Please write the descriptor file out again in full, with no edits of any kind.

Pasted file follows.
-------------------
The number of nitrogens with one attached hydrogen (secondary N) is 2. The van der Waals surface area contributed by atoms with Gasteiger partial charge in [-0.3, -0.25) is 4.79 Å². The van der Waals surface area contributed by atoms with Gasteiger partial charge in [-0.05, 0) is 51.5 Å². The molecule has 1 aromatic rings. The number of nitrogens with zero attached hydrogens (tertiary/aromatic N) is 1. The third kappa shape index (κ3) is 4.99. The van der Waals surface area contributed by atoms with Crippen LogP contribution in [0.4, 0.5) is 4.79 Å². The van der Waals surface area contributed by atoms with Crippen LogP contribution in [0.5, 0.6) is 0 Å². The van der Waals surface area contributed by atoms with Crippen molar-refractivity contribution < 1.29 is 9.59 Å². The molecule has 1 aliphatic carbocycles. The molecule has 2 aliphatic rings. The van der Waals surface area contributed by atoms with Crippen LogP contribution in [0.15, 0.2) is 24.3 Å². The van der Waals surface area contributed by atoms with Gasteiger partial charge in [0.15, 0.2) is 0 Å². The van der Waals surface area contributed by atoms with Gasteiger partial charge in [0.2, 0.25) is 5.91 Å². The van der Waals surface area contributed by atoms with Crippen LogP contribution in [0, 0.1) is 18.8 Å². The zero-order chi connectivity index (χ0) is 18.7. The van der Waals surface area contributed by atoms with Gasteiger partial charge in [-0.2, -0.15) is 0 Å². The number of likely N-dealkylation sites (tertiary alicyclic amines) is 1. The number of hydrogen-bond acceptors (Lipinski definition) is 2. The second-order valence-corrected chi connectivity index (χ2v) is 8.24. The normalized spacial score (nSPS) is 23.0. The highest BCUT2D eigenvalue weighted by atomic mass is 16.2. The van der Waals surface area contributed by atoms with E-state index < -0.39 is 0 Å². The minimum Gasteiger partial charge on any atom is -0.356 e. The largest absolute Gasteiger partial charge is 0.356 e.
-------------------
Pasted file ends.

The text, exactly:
The number of nitrogens with one attached hydrogen (secondary N) is 2. The van der Waals surface area contributed by atoms with Gasteiger partial charge in [-0.3, -0.25) is 4.79 Å². The van der Waals surface area contributed by atoms with Gasteiger partial charge in [-0.05, 0) is 51.5 Å². The molecule has 1 aromatic rings. The number of nitrogens with zero attached hydrogens (tertiary/aromatic N) is 1. The third kappa shape index (κ3) is 4.99. The van der Waals surface area contributed by atoms with Crippen LogP contribution in [0.4, 0.5) is 4.79 Å². The van der Waals surface area contributed by atoms with Crippen LogP contribution in [0.5, 0.6) is 0 Å². The van der Waals surface area contributed by atoms with Crippen molar-refractivity contribution < 1.29 is 9.59 Å². The molecule has 1 aliphatic carbocycles. The molecule has 2 aliphatic rings. The van der Waals surface area contributed by atoms with Crippen LogP contribution in [0.15, 0.2) is 24.3 Å². The van der Waals surface area contributed by atoms with Gasteiger partial charge in [0.15, 0.2) is 0 Å². The van der Waals surface area contributed by atoms with Gasteiger partial charge in [0.2, 0.25) is 5.91 Å². The van der Waals surface area contributed by atoms with Crippen LogP contribution in [0, 0.1) is 18.8 Å². The zero-order chi connectivity index (χ0) is 18.7. The van der Waals surface area contributed by atoms with Gasteiger partial charge in [-0.2, -0.15) is 0 Å². The number of likely N-dealkylation sites (tertiary alicyclic amines) is 1. The number of hydrogen-bond acceptors (Lipinski definition) is 2. The second-order valence-corrected chi connectivity index (χ2v) is 8.24. The normalized spacial score (nSPS) is 23.0. The highest BCUT2D eigenvalue weighted by atomic mass is 16.2. The van der Waals surface area contributed by atoms with E-state index < -0.39 is 0 Å². The minimum Gasteiger partial charge on any atom is -0.356 e. The largest absolute Gasteiger partial charge is 0.356 e.